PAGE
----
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Back Home Articles Current Articles 10 Easy Ways to Promote a Healthy Pregnancy

10 Easy Ways to Promote a Healthy Pregnancy

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Flower PowerHealthy babies start from healthy pregnancies. What can you do to give your baby the benefits of a healthy start? Here are our 10 recommendations:

  1. Eat a healthy, well-balanced diet: Choose a diet low in fat and one that encompasses all food groups. During pregnancy, you will need approximately 300 extra calories a day. Whenever possible, eat organically to reduce you and your developing child’s exposure to harmful pesticides, antibiotics, growth hormones and GMOs (genetically modified organisms). Farmer’s markets are a great alternative if organic is too expensive and/or inconvenient for you. Avoid foods which can harbor harmful bacteria such as soft cheeses, unpasteurized foods, undercooked meats and prepared meats such as hot dogs and deli meats. Remember, fish is part of a healthy diet and provides your baby with much needed DHA. DHA is essential for brain, eye and central nervous system development. Choose fish low in mercury such as calamari, flounder, pollock, salmon, scallops, tilapia and shrimp. Not sure how to choose a healthy diet? Check out MyPyramid Plan for Moms to get your customized plan today.
  2. Continue taking your prenatal vitamins: Iron and folic acid, as well as other nutrients, play an important role during pregnancy. Prenatal vitamins, in addition to eating a well-balanced diet, will help ensure proper amounts of needed nutrients throughout your pregnancy. Be sure to discuss with your healthcare provider which vitamins are best for you.
  3. Get plenty of rest: 6-8 hours of sleep is optimal for health and well-being.
  4. Keep hydrated: Water is the best fluid to maintain hydration (remember….60% of our body is made of
    water). Maintaining hydration influences amniotic fluid levels and reduces the presence of Braxton Hicks contractions. For adequate hydration, drink at least 6-8 glasses of water per day. Avoid drinks full of sugar, empty calories and caffeine. Limit caffeine intake to less than 200-300 milligrams per day (which equates to approximately 2-4 cups of coffee according to
  5. Exercise: A minimum of 2 ½ hours of moderate low-impact exercise (e.g. dancing, walking, prenatal yoga and swimming) per week is recommended during pregnancy. Besides burning calories, exercise promotes health by increasing circulation, energy, muscle strength and endurance all of which will be needed during labor and for recovery after birth. Remember to consult your health care provider before beginning any exercise routine. If you experience shortness of breath, vaginal bleeding, dizziness, chest pain, racing heart rate, contractions, vaginal leaking or any other complication, stop the activity immediately and notify your doctor.
  6. Reduce your stress level: Stress can contribute to a variety of ailments such as headaches, anxiety, fatigue, high blood pressure, lowered immune system and premature delivery. Since pregnancy in itself can be a stressful time for expecting moms, it’s important to recognize symptoms and reduce stress. Here are some stress-reducing strategies:
    • Get a prenatal massage from a certified massage therapist specially trained in prenatal massage.
    • Try Acupuncture. Be sure to notify your acupuncturist of your pregnancy as there are specific points to avoid during pregnancy.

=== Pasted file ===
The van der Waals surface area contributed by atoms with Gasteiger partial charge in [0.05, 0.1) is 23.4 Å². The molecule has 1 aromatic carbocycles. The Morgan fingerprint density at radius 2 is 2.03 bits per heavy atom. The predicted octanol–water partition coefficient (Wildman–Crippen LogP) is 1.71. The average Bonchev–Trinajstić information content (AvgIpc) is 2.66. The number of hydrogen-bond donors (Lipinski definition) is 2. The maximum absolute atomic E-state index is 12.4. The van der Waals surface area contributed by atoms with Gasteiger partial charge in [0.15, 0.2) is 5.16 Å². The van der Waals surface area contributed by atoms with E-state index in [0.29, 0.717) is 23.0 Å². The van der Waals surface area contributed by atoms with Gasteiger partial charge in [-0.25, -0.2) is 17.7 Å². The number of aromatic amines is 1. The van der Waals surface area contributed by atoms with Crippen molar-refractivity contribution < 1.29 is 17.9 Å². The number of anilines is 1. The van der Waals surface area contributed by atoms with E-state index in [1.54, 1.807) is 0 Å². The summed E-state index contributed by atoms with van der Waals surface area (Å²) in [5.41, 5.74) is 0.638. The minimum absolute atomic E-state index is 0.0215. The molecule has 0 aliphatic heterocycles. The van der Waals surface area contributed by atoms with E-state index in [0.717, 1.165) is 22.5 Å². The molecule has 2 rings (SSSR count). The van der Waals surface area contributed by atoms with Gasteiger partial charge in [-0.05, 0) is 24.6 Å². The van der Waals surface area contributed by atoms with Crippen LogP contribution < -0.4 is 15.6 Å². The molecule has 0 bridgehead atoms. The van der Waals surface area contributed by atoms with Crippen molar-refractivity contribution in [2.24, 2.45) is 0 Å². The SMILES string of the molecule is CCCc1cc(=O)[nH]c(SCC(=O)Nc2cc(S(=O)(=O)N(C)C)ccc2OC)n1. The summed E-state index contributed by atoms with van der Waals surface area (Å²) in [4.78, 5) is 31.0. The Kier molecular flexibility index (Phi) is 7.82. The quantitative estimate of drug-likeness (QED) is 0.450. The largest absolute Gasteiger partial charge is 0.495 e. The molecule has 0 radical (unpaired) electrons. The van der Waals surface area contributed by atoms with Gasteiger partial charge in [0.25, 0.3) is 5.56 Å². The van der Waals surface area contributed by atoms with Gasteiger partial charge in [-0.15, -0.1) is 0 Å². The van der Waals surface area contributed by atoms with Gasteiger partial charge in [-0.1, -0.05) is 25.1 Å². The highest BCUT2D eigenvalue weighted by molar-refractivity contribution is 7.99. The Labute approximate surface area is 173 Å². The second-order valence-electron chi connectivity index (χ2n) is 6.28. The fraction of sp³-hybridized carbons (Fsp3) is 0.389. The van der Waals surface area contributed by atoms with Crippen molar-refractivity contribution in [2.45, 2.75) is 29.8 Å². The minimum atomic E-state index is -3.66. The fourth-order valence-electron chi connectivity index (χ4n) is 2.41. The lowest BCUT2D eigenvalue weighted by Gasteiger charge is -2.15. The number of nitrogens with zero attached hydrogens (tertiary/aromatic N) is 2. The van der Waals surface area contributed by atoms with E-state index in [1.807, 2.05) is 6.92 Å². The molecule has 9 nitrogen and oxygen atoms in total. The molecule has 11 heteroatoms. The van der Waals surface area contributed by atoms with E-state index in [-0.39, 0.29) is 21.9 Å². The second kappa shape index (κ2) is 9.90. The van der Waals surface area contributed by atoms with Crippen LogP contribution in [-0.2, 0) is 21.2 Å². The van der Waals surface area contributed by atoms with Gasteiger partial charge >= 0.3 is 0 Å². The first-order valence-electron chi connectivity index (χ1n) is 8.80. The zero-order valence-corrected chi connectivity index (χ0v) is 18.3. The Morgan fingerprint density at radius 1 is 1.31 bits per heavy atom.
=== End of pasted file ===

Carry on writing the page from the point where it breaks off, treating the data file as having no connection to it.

• Take some time for yourself each day. Read a book, rest, meditate, cook…do any activity that is enjoyable and brings a feeling of calmness and well-being.
    • Treat yourself to a spa day.
    • Sign-up for prenatal yoga classes.
    • Take a walk. Exercise also helps to reduce stress.
  7. Be vigilant in your prenatal care and follow your healthcare professionals instructions: Generally (for low-risk pregnancies), prenatal visits occur every 4 weeks during the first 28 weeks, about every 2 weeks from 28-36 weeks and then every week after 36 weeks gestation.
  8. Abstain from alcohol, drugs and cigarettes during pregnancy: The use of any one of these could lead to birth defects, premature birth, low birth weight, miscarriage, placental complications, addiction and possible death of mother and/or infant. Also, be sure to consult with your healthcare provider before taking ANY medication. Remember, what goes into your body also enters your baby’s.
  9. Reduce your exposure to chemicals: A study by the Environmental Working Group concluded that babies are exposed to more than 200 harmful chemicals before they are even born! Umbilical cord samples taken during pregnancy showed babies are exposed to flame-retardants, pesticides and many other toxins. Although chemical exposure occurs every day, there are ways to reduce the number of toxins that you and your baby are exposed to:
    • Read labels of your personal care products and check Skin Deep database for the safety ratings of your products.
    • Reduce your use of plastics. Especially those with recycle numbers 3, 6 and 7.
    • Do not heat food or drinks in plastic containers.
    • Choose organic or locally grown foods.
    • Use non-toxic cleaners or make your own. Vinegar, hydrogen peroxide and baking soda are all very effective cleaners.
  10. Prepare yourself for the birth of your baby: Read books, watch videos, attend classes and talk with other moms. Sometimes the amount of information can become overwhelming. If the information begins to overwhelm you, take a break and step back. Remember, parenting is not black or white but many shades of gray. Educating yourself and analyzing various techniques will help you make educated, informed decision when caring for your child.

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